Key issue is whether it is permissible to redact officials’ private e-mail addresses
How could you find out if Austin City Council members participated in an illegal quorum discussion about city business using their private e-mail accounts—a violation of the Texas Open Meetings Act?
The short answer is: you can’t.
Under the Texas Public Information Act (TPIA) you may request copies of e-mails exchanged by public officials about public business and you would be entitled to get them—including e-mails sent or received on private accounts (although in the past, the private-accounts issue has been a matter of legal contention).
But the e-mails you get from the public officials’ private e-mail accounts would not include their private e-mail addresses. Those addresses would be blacked out, redacted—to the point you would not be able to determine who sent or received a given e-mail, or whether a quorum of the governing board had illegally participated.
That was what The Austin Bulldog encountered in 2011, in response to a public information request for the e-mails about government business exchanged by the mayor and council members.
The Austin Bulldog eventually obtained copies of e-mails about government business exchanged by these elected officials using their private e-mail accounts—but only after filing a lawsuit to get them.
In response to the lawsuit the elected officials eventually released 288 pages of e-mails exchanged in 2010 and January 2011 on personal e-mail accounts. (Another 276 pages of personal e-mails about city business exchanged in 2009 were furnished in response to a later public information request filed by The Austin Bulldog.)
All copies of private e-mails about city business ultimately released to The Austin Bulldog had the mayor and council members’ private e-mail addresses redacted, based on Attorney General Opinion OR2011-05507, which was issued at the city’s request.
That opinion cited Section 552.137 of the Texas Public Information Act as authority to withhold these private e-mail addresses—even though these private e-mail addresses were used to facilitate a discussion in the shadows about government business that by law should be conducted in public.
“The AG has consistently ruled that governments can redact personal e-mail addresses used by government officials when corresponding about public business,” said attorney Bill Aleshire of Riggs, Aleshire & Ray PC, who represents The Austin Bulldog in this lawsuit.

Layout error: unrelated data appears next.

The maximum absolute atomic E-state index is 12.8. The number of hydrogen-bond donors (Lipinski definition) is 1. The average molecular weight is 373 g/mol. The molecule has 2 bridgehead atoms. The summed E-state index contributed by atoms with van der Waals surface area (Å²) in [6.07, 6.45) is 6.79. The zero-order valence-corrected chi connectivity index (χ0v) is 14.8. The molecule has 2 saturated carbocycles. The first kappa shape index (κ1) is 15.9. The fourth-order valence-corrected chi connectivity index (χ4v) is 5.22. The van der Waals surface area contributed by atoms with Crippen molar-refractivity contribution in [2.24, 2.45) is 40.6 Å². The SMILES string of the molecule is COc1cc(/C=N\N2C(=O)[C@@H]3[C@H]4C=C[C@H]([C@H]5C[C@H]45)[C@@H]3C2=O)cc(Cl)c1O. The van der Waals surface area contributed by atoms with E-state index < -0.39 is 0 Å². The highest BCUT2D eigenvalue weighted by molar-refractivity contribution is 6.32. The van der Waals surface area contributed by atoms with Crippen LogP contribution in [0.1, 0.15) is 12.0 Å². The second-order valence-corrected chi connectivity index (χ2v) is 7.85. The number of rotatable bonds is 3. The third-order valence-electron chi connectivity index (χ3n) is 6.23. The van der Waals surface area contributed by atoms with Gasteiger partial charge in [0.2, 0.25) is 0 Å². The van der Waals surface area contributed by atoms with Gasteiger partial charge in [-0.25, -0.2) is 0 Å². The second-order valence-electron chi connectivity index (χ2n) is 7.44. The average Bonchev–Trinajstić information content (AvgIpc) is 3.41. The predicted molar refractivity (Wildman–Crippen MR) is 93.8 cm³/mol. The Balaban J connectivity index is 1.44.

“I believe the TPIA Section 552.137 exception for email addresses of ‘members of the public’ does not apply to public officials internally communicating with each other,” Aleshire said. “No Texas court has ruled on the issue.”
Whether the City of Austin will be permitted to continue redacting the private e-mail addresses of public officials in the future will be decided by a district court hearing on The Austin Bulldog’s Motion for Summary Judgment. A hearing on that motion will be scheduled for late August.
If the Motion for Summary Judgment is granted, Aleshire said, the court would issue an order for the city manager to release unredacted copies of the e-mails exchanged by the mayor and council members.
As it now stands, such redaction is permitted. Only a prosecutor with subpoena powers would be able to obtain unredacted copies to determine if a quorum of an agency’s governing board had participated in illegal quorum discussions of government business.
County Attorney David Escamilla obtained unredacted copies of e-mails exchanged by Austin City Council members on private accounts during his 21-month investigation of the council’s violations of the Texas Open Meetings Act.
These records were an important part of the evidence assembled to show there was probable cause that the Texas Open Meetings Act was violated. Some of the private e-mail records were cited in the deferred prosecution agreements signed by the mayor and council members (except Kathie Tovo, who was not on the council when the violations occurred).